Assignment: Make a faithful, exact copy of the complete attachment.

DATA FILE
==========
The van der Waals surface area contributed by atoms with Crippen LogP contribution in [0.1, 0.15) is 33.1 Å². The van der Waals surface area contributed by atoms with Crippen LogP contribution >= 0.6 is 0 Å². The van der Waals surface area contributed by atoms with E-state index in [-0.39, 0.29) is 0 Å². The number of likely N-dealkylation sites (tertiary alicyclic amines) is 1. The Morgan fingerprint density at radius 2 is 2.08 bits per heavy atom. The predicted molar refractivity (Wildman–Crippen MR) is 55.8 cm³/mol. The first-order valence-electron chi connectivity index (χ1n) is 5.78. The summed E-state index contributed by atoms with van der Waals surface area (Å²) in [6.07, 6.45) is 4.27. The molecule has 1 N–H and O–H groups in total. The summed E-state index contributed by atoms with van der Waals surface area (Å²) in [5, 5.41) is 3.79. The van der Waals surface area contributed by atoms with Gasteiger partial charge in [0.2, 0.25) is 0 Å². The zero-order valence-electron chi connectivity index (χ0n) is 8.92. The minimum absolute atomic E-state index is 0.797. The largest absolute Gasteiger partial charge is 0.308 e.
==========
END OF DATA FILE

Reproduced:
The van der Waals surface area contributed by atoms with Crippen LogP contribution in [0.1, 0.15) is 33.1 Å². The van der Waals surface area contributed by atoms with Crippen LogP contribution >= 0.6 is 0 Å². The van der Waals surface area contributed by atoms with E-state index in [-0.39, 0.29) is 0 Å². The number of likely N-dealkylation sites (tertiary alicyclic amines) is 1. The Morgan fingerprint density at radius 2 is 2.08 bits per heavy atom. The predicted molar refractivity (Wildman–Crippen MR) is 55.8 cm³/mol. The first-order valence-electron chi connectivity index (χ1n) is 5.78. The summed E-state index contributed by atoms with van der Waals surface area (Å²) in [6.07, 6.45) is 4.27. The molecule has 1 N–H and O–H groups in total. The summed E-state index contributed by atoms with van der Waals surface area (Å²) in [5, 5.41) is 3.79. The van der Waals surface area contributed by atoms with Gasteiger partial charge in [0.2, 0.25) is 0 Å². The zero-order valence-electron chi connectivity index (χ0n) is 8.92. The minimum absolute atomic E-state index is 0.797. The largest absolute Gasteiger partial charge is 0.308 e.